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John Smith (c1874-1926), general manager and a director of Thornycroft, Woolston Works, Southampton.
1889 He passed from school at Greenwich (where he had attracted the attention of Sir William Niven, who was then Director of Studies at the Royal Naval College) to Portsmouth Dockyard as an apprentice shipwright.
1893 He was one of two apprentices selected by Sir William Niven for twelve months' training at the Royal Naval College at Keyham.
1897 Finished his three year course at Royal Naval College at Greenwich.
1898 Entered the Royal Corps of Naval Constructors and went to sea for twelve months in the battleship Majestic when she was the flagship for the old Channel Fleet.
1899 Appointed to the Admiralty where he served for several years on the staff of the Director of Naval Construction.
1904 Appointed as an Instructor in Naval Architecture at the Royal Naval College at Greenwich where he remained in the capacities of junior and senior Instructor until 1907.
He then returned to the Admiralty and was put in charge of the light cruiser design section.
Between 1907 and 1910 he continued to give lectures in naval architecture in Greenwich and from 1908 to 1910 he was a lecturer on 'Stability' to the senior officers attending the War College at Portsmouth.
1911 In early January, Mr Smith was appointed Clyde Admiralty Overseer to supervise the building of battleships, during this year he was associated with the building of the battleship HMS Ajax at the Greenock yard of Scotts Shipbuilding and Engineering Co. However in October 1911, he resigned and accepted a post with J. Samuel White and Co.
1915 Appointed managing Director of J. Samuel White and Co.
1926 July 13th. Died at Southampton following an operation for appendicitis.
'The severe loss which has been sustained by Thornycroft in the death of Mr John Smith, general manager and director of the firm's Woolston Works, Southampton, will be fully shared by the large circle of naval architects, shipbuilders and marine engineers whom Mr Smith numbered among his personal friends. He died at Southampton on Tuesday morning last, following an operation for appendicitis, and was only fifty-two years of age........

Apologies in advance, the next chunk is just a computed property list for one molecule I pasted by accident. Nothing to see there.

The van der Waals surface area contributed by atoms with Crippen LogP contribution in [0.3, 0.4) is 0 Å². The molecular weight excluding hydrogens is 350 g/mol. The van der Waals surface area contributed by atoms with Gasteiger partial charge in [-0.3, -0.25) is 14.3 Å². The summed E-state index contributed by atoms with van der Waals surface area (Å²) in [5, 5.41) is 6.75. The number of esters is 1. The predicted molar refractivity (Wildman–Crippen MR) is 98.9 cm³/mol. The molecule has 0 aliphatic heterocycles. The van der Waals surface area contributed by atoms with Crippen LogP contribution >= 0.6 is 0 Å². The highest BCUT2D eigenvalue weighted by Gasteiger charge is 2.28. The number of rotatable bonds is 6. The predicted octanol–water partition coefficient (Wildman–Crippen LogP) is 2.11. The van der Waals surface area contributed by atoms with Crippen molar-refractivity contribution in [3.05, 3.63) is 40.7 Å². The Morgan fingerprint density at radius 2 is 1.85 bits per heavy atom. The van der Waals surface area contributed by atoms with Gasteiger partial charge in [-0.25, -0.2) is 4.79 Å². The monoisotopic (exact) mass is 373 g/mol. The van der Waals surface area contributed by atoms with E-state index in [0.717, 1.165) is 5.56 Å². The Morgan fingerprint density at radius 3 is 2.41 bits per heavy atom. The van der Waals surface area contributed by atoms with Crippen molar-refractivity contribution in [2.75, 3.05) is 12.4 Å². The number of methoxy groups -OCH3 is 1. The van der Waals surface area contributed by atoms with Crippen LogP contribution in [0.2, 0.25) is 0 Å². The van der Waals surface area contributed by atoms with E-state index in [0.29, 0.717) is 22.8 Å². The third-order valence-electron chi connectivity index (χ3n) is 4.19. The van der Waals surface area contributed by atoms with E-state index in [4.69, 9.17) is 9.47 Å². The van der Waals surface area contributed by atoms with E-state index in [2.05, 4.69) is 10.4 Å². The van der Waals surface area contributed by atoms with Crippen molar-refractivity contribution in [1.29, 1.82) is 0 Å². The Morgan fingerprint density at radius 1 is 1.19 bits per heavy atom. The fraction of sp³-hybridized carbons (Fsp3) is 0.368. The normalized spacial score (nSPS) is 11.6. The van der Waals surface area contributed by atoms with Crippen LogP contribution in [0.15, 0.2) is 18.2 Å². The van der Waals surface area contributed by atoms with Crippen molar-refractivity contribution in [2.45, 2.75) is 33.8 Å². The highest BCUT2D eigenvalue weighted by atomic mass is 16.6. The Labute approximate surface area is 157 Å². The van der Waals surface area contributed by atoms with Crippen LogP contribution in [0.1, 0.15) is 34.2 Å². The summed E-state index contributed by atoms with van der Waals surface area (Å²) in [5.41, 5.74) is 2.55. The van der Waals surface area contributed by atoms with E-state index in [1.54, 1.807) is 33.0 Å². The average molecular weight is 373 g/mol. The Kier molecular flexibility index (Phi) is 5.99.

He had a keen interest in sport, more especially where his employees were concerned, and he himself was an able yachtsman. Another interest, however, which perhaps formed his principal relaxation was the study of antiquarian and archaeological subjects, in which he was locally assisted by his membership of the Hampshire Field Club.
Mr Smith possessed a singular charm of personality and his death is a great loss, not alone to his employers, but also to a wide circle of professional and private friends.
1926 Obituary 
JOHN SMITH, General Manager and Director of John I. Thornycroft & Co., Ltd., died at Southampton on July 20, 1926, following an operation for appendicitis.
Mr. Smith, who was in his fifty-third year, was trained at the Dockyard Schools, Portsmouth, and went to the Royal Naval Engineering College, Keyham, for one year in 1893, completing three years subsequently at the Royal Naval College, Greenwich.